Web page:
University of Alabama softball phenom Haylie McCleney is known for getting the job done on the world's biggest stages. The former Crimson Tide softball player did more than represent Team USA as they played for a gold medal at the Tokyo Olympics. She was a sparkplug.
Before she was destroying pitches at the Olympic Games in Japan, she was tearing up the SEC in Tuscaloosa. And if you ask me, she's the best softball player that's ever stepped on the field at Rhoads Stadium.
Who is Haylie McCleney?
Haylie McCleney was born and raised in Morris, Alabama, to parents John and Cindy McCleney. Her father played college baseball at Samford University. She has two brothers named Walker and Garrison.
McCleney attended Mortimer Jordan High School in Kimberly, Alabama, where she won three state championships and was named first-team All-State in each of those seasons. She was named Birmingham News Female Athlete of the Year twice during her high school career.
McCleney is engaged to be married to fiancée Kylee Hanson. Hanson was a star pitcher at Florida State University. The pair met when they were 17 and became close friends before the relationship developed further. We don't have a firm timeline on their nuptials, but like most pandemic weddings, we're sure they are still in the planning stages.
Haylie McCleney: Alabama's Best Softball Player Ever
McCleney isn't just the best Alabama softball player of all time. She's one of the greatest college softball players ever.
I don't even know where to start in describing the four-time All-American's career. She holds Alabama's career record for batting average (.447), on-base percentage (.569) and triples (16), while ranking second in runs scored (279) and fourth in hits (313). Oh, and she also hit 27 home runs and stole 118 bases. Take a moment and read those stats again. McCleney's career slash line is so impressive, it should be hung in The Louvre with other works of art. Seriously.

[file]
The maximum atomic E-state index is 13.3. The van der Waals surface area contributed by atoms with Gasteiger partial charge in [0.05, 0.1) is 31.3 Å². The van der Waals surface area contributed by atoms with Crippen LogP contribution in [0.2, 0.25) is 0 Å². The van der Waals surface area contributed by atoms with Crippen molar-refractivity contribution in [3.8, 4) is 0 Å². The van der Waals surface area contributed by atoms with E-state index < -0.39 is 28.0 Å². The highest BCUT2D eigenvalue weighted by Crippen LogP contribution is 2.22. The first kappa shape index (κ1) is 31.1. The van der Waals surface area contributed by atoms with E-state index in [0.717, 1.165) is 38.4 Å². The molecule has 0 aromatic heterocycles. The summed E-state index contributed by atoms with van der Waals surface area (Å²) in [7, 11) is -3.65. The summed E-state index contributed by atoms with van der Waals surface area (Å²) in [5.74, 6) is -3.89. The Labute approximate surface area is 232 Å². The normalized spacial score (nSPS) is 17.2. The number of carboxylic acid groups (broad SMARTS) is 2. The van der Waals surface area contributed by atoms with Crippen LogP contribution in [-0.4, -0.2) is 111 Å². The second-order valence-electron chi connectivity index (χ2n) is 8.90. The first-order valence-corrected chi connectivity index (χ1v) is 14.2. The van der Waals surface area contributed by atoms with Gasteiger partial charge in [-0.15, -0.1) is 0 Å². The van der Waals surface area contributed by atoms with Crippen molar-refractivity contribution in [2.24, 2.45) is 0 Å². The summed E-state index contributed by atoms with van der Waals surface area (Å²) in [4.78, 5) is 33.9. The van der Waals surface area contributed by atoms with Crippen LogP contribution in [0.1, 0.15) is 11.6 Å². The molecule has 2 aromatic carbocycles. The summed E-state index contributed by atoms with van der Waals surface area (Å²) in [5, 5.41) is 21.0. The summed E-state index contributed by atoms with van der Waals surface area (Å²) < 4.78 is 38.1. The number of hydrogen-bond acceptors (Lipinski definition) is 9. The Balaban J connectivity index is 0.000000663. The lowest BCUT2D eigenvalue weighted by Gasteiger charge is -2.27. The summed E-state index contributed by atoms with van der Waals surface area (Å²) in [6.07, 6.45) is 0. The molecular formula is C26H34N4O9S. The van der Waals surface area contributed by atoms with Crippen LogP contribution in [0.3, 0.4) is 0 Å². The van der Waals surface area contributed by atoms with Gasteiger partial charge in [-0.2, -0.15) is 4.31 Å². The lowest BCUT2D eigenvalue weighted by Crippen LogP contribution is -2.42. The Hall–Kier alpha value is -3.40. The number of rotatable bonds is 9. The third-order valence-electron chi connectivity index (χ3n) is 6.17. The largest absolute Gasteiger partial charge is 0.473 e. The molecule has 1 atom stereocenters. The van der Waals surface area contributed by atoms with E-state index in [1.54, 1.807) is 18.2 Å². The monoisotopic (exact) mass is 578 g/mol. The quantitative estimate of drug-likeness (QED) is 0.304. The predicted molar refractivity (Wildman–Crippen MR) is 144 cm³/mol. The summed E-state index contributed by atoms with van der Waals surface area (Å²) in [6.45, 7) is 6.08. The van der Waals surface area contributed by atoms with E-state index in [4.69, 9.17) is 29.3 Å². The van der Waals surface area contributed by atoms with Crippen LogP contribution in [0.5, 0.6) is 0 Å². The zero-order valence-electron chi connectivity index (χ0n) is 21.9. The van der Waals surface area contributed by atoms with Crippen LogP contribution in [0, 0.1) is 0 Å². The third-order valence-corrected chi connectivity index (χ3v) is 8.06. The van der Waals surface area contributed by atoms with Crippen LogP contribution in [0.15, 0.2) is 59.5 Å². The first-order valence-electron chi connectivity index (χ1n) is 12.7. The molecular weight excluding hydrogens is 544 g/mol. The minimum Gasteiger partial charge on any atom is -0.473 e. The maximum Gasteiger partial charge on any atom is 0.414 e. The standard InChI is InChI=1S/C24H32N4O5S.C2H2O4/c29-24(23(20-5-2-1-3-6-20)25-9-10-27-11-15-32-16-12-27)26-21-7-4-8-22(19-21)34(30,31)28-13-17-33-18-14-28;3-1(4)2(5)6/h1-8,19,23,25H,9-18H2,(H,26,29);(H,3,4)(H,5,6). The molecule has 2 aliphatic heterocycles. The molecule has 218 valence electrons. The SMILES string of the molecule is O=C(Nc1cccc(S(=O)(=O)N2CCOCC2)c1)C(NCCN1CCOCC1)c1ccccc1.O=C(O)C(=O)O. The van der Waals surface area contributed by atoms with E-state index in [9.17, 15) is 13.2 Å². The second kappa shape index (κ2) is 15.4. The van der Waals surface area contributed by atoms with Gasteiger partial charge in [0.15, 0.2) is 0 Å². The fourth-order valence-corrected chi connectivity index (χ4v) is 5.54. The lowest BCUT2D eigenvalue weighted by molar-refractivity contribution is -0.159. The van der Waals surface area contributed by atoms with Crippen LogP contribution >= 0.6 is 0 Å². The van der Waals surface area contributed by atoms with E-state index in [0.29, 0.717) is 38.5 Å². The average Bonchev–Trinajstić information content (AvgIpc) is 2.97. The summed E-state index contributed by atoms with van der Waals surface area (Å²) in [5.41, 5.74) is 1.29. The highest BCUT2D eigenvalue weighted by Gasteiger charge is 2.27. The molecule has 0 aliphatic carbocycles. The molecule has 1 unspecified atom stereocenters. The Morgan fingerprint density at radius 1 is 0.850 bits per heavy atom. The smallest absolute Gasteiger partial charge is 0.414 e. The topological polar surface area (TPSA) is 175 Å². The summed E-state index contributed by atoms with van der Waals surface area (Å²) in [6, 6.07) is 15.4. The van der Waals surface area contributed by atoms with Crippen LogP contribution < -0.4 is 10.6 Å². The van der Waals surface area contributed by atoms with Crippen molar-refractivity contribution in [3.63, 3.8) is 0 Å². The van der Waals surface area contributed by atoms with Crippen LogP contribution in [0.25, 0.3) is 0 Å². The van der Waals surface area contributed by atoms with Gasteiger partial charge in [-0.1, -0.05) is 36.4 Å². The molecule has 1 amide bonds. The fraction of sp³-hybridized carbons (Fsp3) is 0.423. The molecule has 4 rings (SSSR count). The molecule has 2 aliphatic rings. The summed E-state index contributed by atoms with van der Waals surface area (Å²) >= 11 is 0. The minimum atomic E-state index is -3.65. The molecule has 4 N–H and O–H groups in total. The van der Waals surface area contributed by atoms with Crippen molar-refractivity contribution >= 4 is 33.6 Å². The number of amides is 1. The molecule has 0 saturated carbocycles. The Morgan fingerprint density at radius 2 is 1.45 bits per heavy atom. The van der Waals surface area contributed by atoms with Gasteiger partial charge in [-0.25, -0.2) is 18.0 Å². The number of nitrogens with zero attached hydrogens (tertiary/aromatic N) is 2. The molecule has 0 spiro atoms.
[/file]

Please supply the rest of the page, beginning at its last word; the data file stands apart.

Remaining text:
To put her abilities into MLB language, McCleney's .690 slugging percentage coupled with her .569 OBP equates to an insane 1.259 OPS for her career. For MLB hitters, a high OPS is the true marker of an unstoppable offensive force. To find a comparison for McCleney, you have to go to the top of the all-time list, where you'll find Babe Ruth, Ted Williams, Lou Gehrig and Barry Bonds. McCleney beats all of them.
There wasn't a better table-setter to wear the Crimson Tide jersey.
As a freshman, McCleney was named to the SEC All-Freshman Team and the All-SEC Defensive Team. Her sophomore season saw her finish as a Top-10 finalist for USA Softball Collegiate Player of the Year and also a First-Team Academic All-American and a NFCA First-Team All-American.
She found more success her junior year for the Alabama Crimson Tide. She won the SEC Scholar-Athlete of the Year award. The outfield sensation was named to the First-Team All-SEC team, too.
As a senior, she became a three-time First-Team All-American (that's very rare) and also won the Senior CLASS Award. However, in her final Women's College World Series, McCleney could not lead the Tide past the Oklahoma Sooners softball team. They suffered a first-round defeat.
Those girls were great, and so is Bailey Hemphill, but did they ever win a silver medal at the Olympics?
After her legendary Alabama career, McCleney became a key player for USA Softball.
She became a gold medalist after helping lead Team USA to a victory in the Pan American Games in 2017 and again in 2019. Furthermore, she's a two-time World Cup of Softball silver medalist. McCleney is also a two-time gold medalist at the World Championships and a two-time silver medalist.
Unfortunately, McCleney and the United States team lost to Japan in the gold medal game at the coronavirus pandemic-delayed 2020 Summer Olympics. McCleney was a vital member of the U.S. Olympic Team's run and had to settle for a silver medal.
— Alabama Softball (@AlabamaSB) July 22, 2021
Silver ain't bad, but Haylie McCleney's career is worthy of gold. Just ask Alabama fans.
Enjoy all things sports?
Don't miss a story! Sign up for daily stories delivered to your inbox.